I'm guessing because it doesn't have anything to do with any of that flowery crap that he was spouting. See, "He has repeatedly refused to disclose who is putting up the money for the project, although he told an Arab-language newspaper that such funding would come from the Middle East." Why wouldn't you disclose that, dude? Why the secrets? You expect people to be perfectly OK with this and not ask you questions? You expect people are going to be perfectly OK with this when you refuse to answer their questions about funding? This can't be good.

Obviously, this is just a kick in the head of the American people. They could build this thing anywhere they wanted to, but they're not. And I think that they're not because it's their way of letting us know that they're here and they're not going away. And as the United States, we have to allow that, as that is what our Constitution guides us to do. Now, I keep hearing the argument or the point or whatever they want to call it about Pearl Harbor. Basically, would we have let the Japanese build some sort of Shinto shrine or temple next to the USS Arizona? It kind of sounds valid, but I don't think that it really is when the context of how it's being argued is used.

See, the Japanese would not have built a temple next to the USS Arizona. You know why not? Because we kicked their ass, that is correct. We not only kicked their ass, we obliterated it. Twice. We haven't kicked anyone's ass in retaliation for 09/11. Oh, sure. We invaded a country that had nothing to do with it and deposed of their dictator who was eventually executed. We've been traipsing around the God-forsaken rocks of Afghanistan for a while without a lot of success. (But that's only because success hasn't been defined yet. As soon as it's defined, I'm sure that we'll have fallen incredibly short. But until then, we'll just stay vague about the degree of success which we may or may not have achieved.)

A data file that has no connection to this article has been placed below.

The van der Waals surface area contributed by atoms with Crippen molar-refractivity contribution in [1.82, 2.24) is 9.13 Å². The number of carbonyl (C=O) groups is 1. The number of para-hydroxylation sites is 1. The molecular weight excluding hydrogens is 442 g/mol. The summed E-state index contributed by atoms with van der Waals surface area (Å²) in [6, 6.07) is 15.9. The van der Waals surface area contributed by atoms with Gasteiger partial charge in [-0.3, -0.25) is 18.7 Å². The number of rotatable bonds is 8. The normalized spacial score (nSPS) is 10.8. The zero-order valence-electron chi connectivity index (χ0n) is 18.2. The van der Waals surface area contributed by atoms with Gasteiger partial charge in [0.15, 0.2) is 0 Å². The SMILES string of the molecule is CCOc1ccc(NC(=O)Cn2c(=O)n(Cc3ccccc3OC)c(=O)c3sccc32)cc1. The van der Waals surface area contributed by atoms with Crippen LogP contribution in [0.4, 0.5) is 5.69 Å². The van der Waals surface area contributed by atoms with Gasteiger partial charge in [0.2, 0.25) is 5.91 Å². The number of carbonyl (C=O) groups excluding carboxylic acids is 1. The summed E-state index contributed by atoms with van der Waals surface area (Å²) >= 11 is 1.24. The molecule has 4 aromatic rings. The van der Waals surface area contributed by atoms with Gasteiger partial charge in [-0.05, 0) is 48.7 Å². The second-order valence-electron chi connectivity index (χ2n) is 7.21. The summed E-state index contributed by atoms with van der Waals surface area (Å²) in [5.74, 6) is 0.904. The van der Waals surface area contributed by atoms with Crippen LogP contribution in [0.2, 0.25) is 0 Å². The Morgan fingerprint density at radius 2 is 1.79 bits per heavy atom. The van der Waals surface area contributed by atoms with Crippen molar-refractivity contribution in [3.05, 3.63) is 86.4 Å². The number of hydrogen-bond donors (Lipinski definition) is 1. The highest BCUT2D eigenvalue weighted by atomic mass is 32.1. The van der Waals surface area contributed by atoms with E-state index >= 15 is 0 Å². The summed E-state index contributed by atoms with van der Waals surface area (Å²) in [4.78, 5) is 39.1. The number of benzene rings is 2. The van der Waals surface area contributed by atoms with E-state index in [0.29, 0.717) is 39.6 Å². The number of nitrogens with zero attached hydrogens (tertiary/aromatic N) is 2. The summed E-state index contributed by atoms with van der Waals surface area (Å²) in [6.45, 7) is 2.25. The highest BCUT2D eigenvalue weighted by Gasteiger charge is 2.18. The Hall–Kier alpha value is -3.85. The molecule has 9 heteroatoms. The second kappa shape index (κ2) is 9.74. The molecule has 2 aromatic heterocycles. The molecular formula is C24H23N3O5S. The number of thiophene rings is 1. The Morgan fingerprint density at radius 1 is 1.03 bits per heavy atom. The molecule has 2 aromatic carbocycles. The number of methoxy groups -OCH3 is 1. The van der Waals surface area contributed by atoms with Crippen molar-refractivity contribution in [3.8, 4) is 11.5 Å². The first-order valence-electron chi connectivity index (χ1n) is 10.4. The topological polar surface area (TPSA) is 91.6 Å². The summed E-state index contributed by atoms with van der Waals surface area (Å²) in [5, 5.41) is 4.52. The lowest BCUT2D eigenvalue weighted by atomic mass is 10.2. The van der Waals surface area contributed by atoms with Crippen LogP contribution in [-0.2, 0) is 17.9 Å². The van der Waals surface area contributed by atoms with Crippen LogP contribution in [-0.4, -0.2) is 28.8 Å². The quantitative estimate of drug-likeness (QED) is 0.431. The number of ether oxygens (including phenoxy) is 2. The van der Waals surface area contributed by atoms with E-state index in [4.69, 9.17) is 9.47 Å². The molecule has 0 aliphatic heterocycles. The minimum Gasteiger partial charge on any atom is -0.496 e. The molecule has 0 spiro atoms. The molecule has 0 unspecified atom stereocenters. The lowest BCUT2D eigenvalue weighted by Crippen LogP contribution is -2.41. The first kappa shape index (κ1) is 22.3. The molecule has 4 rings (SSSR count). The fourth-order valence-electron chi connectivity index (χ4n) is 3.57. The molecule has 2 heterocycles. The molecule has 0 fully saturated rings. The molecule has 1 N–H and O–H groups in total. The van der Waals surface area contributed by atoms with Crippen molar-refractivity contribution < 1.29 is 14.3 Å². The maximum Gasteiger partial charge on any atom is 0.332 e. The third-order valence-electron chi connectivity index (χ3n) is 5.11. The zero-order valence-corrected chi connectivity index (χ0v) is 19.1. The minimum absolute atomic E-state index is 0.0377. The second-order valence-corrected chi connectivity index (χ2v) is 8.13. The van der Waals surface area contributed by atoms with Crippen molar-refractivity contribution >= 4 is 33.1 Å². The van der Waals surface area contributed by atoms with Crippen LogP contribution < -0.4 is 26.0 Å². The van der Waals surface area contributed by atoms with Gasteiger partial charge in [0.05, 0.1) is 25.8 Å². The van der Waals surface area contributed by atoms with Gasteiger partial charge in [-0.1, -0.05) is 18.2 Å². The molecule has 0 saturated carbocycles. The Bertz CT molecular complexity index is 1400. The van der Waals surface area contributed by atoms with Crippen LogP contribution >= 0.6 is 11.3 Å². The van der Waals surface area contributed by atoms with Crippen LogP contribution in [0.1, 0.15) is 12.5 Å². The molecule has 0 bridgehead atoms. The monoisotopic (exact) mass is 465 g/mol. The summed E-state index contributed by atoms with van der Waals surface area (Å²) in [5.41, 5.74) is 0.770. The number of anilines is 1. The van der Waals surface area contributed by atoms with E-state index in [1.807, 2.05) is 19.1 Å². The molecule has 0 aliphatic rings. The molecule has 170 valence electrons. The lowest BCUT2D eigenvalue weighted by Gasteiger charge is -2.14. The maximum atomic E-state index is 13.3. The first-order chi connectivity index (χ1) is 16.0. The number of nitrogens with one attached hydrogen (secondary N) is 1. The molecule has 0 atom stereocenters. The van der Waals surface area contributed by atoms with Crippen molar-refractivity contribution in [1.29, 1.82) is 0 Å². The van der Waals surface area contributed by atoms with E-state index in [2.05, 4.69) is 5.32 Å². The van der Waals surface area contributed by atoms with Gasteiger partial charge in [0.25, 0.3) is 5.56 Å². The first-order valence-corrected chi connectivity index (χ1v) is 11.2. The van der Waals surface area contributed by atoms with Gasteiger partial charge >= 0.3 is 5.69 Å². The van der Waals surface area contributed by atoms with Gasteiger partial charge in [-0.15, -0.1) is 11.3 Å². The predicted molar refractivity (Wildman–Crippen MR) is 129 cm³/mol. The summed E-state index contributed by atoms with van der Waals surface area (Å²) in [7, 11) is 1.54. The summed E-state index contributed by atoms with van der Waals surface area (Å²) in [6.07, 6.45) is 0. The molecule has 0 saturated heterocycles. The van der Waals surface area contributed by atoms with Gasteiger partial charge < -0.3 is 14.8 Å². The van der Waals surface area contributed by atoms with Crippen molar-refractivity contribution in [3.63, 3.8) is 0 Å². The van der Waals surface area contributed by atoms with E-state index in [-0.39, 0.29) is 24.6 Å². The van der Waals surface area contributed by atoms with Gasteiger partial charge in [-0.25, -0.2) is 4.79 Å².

If someone's ass had been kicked over 09/11, you can bet that there wouldn't be any mosque building going on that close to Ground Zero. They're doing it simply because they can and, more importantly, because they want to. They want to appear the martyr in this situation. They want to have rationale for all of their twisted logic under Islamic law and Sharia law. And since we operate under our Constitution, we have to allow them to do so.

I don't know what would be better; to civilly protest this thing or to stay quiet about this thing. Legally, nothing can be done and nothing should be done. Legal action for something like this would point the country in a direction that I'm not so sure you really want it to go in. In fact, I'm positive you don't. But would a lack of attention be better in this case? I don't know. I just know that people need to take their emotions out of the issue. I realize that is damn near impossible for some. But we can't go around making decisions based on feelings. (Look at California's freaking financial situation. The state is swimming in expensive "feel good" programs. It doesn't work to legislate with feelings.) That just doesn't work.